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Museum of Champa Sculpture in Da Nang

Built in 1915, the Museum of Champa Sculpture in Danang displays an intensive and numerous assortment of Champa sculpture dating from the seventh to the fifteenth centuries. The museum was established at the end of the 19th century by the Ecole Francaise d'Extreme Orient with a set of artifacts gathered in central Vietnam, from Quang Binh to Binh Dinh. They were then displayed at Le Jardin de Tourane on a tiny hill by the Han River. This is the location of this museum. The building was designed by 2 French architects, Delaval and Auclair, in imitation of the most commonly used aspects of Champa towers and temples.

In 1935 the museum was spread to show the artifacts excavated at Tra Kieu. The museum currently has on show about three hundred sandstone and terra-cotta sculptures. Most of the artifacts are masterpieces of Champa art and a few are thought of to be equal to works anywhere around the world.

The arts of the Champa were chiefly sculpture, however the sculptures are solely a part of the religious architecture. The temples and towers themselves are thought to be sculptural artifacts. They're embellished on the outside of their brick walls with bas-relief columns, flowers and leaves and worshipping figures with brick pillars. The tympana, lintels and also the decorative corner items are of sandstones carved with the figures of gods, the holy animals of the Hindus and flowers and leaves.

The artifacts displayed at the museum are altars, statues and ornamental works collected from Hindu and Buddhist temples and towers. Champa sculpture displays many kinds of designs. Sometimes, they were influenced by alternative cultures however notwithstanding at what amount or in what style the Champa artifacts were created they continuously displayed original characteristics.

Visitors come to the museum will have the chance to understand the eight centuries of evolution of Champa sculpture from its golden age to its decline. In their own method, the artifacts exemplify the increase and fall of the Champa civilization. When we stand before these inventive masterpieces we are able to  understand the noblest ideal of art, the creation of the infinite from the finite.

Two periods of Champa arts are represented by the sculptures at the museum, before and after 1000 years.

The first period, from the latter 1/2 the seventh century to the top of the ninth century, witnessed the sensible development of Champa art, that mirrored the most prosperous era of the Champa kingdom. Champa art throughout this era clearly exposed the Champa's aesthetic temperament during a spirited, pure and liberal style.

Among the masterpieces of this era on show at the museum is the Tra Kieu Altar. The altar was used for the worship of Siva, the creator and destroyer of the globe, and also the symbols of her artistic ability, the Ling and Yoni, are gift on it. 4 scenes carved round the base of the altar tell the story of Prince Rama. He came to the citadel of Videha to do to interrupt the sacred bow of Rudra so he may marry princess Sita. Price Rama broke the bow, a task that had been tried by several before him, and he and the princess were wed.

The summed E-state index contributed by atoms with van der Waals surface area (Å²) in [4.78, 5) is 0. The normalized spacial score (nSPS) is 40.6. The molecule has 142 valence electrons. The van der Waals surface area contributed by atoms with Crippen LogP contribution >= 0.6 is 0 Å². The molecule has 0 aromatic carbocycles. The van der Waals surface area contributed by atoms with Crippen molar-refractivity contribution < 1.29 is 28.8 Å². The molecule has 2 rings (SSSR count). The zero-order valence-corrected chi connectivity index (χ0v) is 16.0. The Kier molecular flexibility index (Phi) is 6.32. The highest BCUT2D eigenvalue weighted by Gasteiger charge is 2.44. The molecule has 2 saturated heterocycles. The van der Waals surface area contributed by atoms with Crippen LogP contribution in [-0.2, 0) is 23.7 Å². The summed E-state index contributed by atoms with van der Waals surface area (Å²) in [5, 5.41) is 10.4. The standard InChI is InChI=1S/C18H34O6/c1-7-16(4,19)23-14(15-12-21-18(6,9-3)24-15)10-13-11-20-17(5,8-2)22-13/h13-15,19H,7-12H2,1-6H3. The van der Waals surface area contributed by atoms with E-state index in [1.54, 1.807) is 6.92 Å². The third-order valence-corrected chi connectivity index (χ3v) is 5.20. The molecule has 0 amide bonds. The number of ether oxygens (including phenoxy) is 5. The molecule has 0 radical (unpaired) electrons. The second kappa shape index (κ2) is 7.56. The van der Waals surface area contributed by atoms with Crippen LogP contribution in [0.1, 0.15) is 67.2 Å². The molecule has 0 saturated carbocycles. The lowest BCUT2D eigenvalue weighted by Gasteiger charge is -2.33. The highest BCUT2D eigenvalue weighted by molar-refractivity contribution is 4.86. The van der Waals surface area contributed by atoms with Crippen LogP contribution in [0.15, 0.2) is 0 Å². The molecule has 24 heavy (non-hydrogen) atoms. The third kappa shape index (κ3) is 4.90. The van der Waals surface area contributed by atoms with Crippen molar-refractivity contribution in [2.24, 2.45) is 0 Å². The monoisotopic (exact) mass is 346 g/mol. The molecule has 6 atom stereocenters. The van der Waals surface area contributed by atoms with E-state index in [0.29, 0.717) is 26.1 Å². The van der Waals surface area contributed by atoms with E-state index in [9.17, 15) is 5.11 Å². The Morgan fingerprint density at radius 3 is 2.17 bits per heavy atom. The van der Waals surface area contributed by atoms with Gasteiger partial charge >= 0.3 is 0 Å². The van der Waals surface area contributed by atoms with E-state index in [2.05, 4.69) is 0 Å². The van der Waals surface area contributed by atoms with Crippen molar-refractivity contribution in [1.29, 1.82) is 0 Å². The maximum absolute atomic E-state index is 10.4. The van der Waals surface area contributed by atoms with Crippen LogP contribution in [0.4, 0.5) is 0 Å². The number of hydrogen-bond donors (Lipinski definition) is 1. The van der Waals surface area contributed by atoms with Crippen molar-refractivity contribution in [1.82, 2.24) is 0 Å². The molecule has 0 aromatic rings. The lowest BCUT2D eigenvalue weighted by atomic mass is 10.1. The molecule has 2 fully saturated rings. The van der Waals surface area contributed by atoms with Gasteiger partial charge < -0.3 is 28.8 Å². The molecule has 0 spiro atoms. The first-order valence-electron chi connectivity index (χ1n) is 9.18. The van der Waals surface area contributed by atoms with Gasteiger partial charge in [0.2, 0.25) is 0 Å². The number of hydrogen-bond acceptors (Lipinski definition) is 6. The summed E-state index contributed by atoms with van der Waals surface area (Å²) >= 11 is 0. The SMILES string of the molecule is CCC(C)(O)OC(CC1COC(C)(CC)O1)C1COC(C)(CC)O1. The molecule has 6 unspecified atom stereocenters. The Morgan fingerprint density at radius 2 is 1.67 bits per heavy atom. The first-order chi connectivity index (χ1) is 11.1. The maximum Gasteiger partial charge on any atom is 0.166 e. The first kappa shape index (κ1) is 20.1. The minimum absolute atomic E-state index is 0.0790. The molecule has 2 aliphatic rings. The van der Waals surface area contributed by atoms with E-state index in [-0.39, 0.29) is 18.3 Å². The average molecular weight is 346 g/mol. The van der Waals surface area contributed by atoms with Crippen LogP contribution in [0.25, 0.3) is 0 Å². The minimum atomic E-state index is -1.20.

The artifacts in the Dong Duong area (style of the 9th-10th centuries) make a deep impression with their vigorous, spirited and exaggerated style and represent the climax of the development of Champa art. These statues of the primary Champa kings, with the characteristic massive eyes and noses and thick lips of the native people, show their vitality and imposing look. These carvings show the absolute belief that a supernatural force was supporting the rule of the Champa kings during the period when Buddhism was the dominant force.

The second period lasted from the eleventh to the fifteenth centuries. The devastating wars from the end of the tenth century onwards took the Champa kingdom into decline, and also the relocation of the capital from Tra Kieu (Quang Nam) to Tra Ban (Binh Ding) in concerning the year 1,000 led to a  new direction in their art. The experiences of the Champa had a direct influence on the development of Champa art. The second period of Champa sculpture had a special beauty. The ornamental motifs on the animals statues became additional ornate whereas those depicting humans became arid and uninteresting, gradually losing the passionate and expressive characteristics of the early period.

The artifacts discovered at Thap Mam (style of the 12th-14th centuries) are monumental sculptures of huge animals like elephants, makara (sea monsters) and garudas (the birds of the gods) that served as protectors of the temples and towers. The Thap Mam style with its many artifacts represents the last efforts of a civilization on the decline. Although, the exquisite skills of the sculptors can still be recognized on many statues. On the polished figures with their austere look are unearthly, calm smiles.

After the Thap Mam period Champa art collapsed. The Siva statue displayed within the Kontum area has an exhausted look. This was one of the last artifacts of the Champa sculptors. By the end of the seventeenth century the Champa aristocracy distegrated.

The eight centuries of art at the Champa museum is a thick history book reflecting the ups and downs of Champa art. From inanimate rock came living art, and from these wonderful invaluable artifacts we will get the sense that the heat from the Champa artists 'hand remains there, on the fine skin of the stone-timeless.

Source: vietnamimpression

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